Kristina Alexander, Coordinator Legislative Attorney
M. Lynne Corn Specialist in Natural Resources Policy
Kelsi Bracmort Specialist in Agricultural Conservation and Natural Resources Policy
Eugene H. Buck Specialist in Natural Resources Policy
Sportsmen’s Heritage Act of 2012 (H.R. 4089) is intended to create an “open
until closed” management policy for federal lands, according to the House
committee report. It describes the criteria for federal land management
agencies to consider in order to close federal lands to fishing, hunting,
or recreational shooting, and directs that management is subject to existing
law. However, some ambiguities may lead to different, perhaps unintended
results. H.R. 4089 passed the House on April 17, 2012.
Hunting and fishing are already allowed on the majority of federal lands.
Because H.R. 4089 would change land management practices and would require
additional or different analyses, reports, and notices, the bill would
alter federal land management by adding or changing steps in the planning
process. The Congressional Budget Office estimated that Title II of H.R. 4089,
for example, would cost $12 million over the first four years.
Title I establishes the processes for federal land management agencies to close
federal lands to hunting, fishing, and recreational shooting, and is
almost identical to Senate bill S. 2066. Title II addresses recreational
shooting in Bureau of Land Management (BLM) national monuments. While the
associated House committee report refers to H.R. 4089 affecting lands managed
by BLM and the Forest Service almost exclusively, the bills’ broad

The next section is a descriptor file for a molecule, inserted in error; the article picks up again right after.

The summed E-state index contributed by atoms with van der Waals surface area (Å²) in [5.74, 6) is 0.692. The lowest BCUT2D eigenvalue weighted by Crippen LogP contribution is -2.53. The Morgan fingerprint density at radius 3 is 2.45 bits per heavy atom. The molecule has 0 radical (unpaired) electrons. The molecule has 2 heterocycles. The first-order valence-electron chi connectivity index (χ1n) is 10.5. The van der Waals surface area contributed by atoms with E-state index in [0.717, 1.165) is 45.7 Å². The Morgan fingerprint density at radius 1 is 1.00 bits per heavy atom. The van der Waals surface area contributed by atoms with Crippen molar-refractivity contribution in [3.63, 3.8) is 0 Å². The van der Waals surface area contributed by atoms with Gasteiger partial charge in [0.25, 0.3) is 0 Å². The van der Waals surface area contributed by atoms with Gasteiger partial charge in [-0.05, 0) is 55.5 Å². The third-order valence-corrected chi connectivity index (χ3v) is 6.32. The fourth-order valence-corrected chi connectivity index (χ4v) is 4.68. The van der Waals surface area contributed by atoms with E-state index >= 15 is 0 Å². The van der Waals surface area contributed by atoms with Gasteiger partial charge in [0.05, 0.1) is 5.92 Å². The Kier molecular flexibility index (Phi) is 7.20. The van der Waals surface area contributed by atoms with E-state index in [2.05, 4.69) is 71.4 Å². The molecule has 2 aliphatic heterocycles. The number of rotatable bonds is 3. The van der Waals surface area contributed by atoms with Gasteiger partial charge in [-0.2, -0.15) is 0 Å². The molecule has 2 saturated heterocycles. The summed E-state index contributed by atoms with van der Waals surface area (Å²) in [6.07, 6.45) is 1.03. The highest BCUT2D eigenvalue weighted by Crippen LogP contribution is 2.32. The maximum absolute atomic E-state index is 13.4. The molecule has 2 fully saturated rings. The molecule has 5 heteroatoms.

definition of federal public lands could lead to portions of H.R. 4089/S.
2066 extending to all agencies that own land.
Wilderness areas may be most altered by the bills. While the Wilderness Act
already allows hunting and fishing, H.R. 4089/S. 2066 would appear to
allow any activity related to those activities, as well as to recreational
shooting. This may mean that structures could be built in wilderness areas
or mechanized transport could be allowed, which are activities that are banned under
current law; however, this is not clear since another provision appears to
continue to ban motorized access.
Titles III through VI address issues related to hunting, fishing, or federal
lands. Title III would reverse the administrative rule in place since May
15, 2008, which banned the import of sporthunted polar bears from Canada.
It would allow the import of polar bear trophies by applicants who sought
an import permit prior to that date, when the polar bear was listed as
threatened under the Endangered Species Act (ESA). Senate bills S. 2066
and S. 1066 would also direct issuance of those permits. However, in 2011,
a federal court rejected a suit to allow such imports.
Title IV of H.R. 4089 would prevent the Environmental Protection Agency (EPA)
from regulating lead shot and lead sinkers, as would S. 838. EPA, however,
denies it has the authority to take such action, while state laws could
still restrict the use of lead shot and sinkers. Reversing a 2012 Forest
Service decision, Title V would allow deer hunters in the Kisatchie National
Forest in Louisiana to use hunting dogs without restriction. Title VI
would limit the President’s ability to establish national monuments under
the Antiquities Act of 1906 by requiring both the governor and legislature
of the affected state to approve designations.
Date of Report: June 19, 2012
Number of Pages: 39 Order Number: R42569 Price: $29.95
Document available via
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